The day was full of great presentations, panels, and lightning talks. My presentation went really well and I was glad to have the group engage with me. The Internet Society was wonderful and recorded and live-streamed the day’s events. If you couldn’t attend, the recording of my session and the slides are available on Commons.
Serious thanks and admiration to the organizers. The event went well. Your preparation and planning paid off! Also, the food was good and well-labeled. If you have food allergies, you know how amazing this is. The labels didn’t just have common allergens listed (like “contains peanuts and soy” but they had the actual ingredients listed! There were vegan and regular cake options. The cake was delicious! As illustrated by the picture, everyone else thought so too!
After the closing remarks, a few of us Wikipedians headed upstairs to the Breslin for a well-deserved drink. I always get a laugh at the drink names different bars have on their menus. Sometimes I think it’s a contest of who can make up the wildest drink name. An example from the Breslin’s drink menu: Captain Corto Swizzle.
During our chat, everyone gave great suggestions on what I should do the following day while touring the city. Ultimately, as I had my heart set on the Metropolitan Museum of Art, I decided that would be my main focus. I had orders from my kids to get Pokémon from the Nintendo store, so between the MET and the Nintendo store I planned to check out several of the traditional tourist stops: Central Park, Rockefeller Center, and the Apple Store being built on 5th Avenue.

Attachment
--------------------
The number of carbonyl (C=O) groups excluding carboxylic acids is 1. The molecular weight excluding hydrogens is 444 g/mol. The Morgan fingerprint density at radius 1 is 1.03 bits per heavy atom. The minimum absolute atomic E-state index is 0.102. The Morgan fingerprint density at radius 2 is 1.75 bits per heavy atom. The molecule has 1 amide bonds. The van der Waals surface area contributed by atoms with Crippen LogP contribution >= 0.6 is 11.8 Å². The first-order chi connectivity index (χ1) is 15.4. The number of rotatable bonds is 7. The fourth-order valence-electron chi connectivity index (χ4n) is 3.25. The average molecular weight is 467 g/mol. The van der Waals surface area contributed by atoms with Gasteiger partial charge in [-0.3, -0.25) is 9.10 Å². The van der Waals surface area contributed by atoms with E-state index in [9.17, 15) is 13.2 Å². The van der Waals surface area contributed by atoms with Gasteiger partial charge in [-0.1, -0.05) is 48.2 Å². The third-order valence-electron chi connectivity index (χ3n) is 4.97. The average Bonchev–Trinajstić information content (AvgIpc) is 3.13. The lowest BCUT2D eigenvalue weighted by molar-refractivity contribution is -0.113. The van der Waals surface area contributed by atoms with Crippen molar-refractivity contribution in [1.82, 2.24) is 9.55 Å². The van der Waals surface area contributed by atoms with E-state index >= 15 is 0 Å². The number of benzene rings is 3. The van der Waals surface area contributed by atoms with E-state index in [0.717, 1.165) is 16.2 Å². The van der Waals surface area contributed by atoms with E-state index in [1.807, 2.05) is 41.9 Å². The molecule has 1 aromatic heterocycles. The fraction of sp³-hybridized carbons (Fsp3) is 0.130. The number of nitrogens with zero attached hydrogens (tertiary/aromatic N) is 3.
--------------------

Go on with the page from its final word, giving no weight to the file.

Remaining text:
After we all decided it was time to turn in, I needed to know how to get back to my host family’s home. I really wanted to take the subway. The locals gave a chuckle, but to me, I don’t get to experience mass transit in my home city very much at all, so it was fun. On the train they pointed out all the sights to me, and they’re right: the city is very beautiful at night.
Although I did not get nearly enough time in New York City, I am very grateful for this opportunity. I was able to meet new friends and reconnect with friends I met at Wikimania or earlier with my visiting scholar role. I cannot wait to see where my adventures takes me next!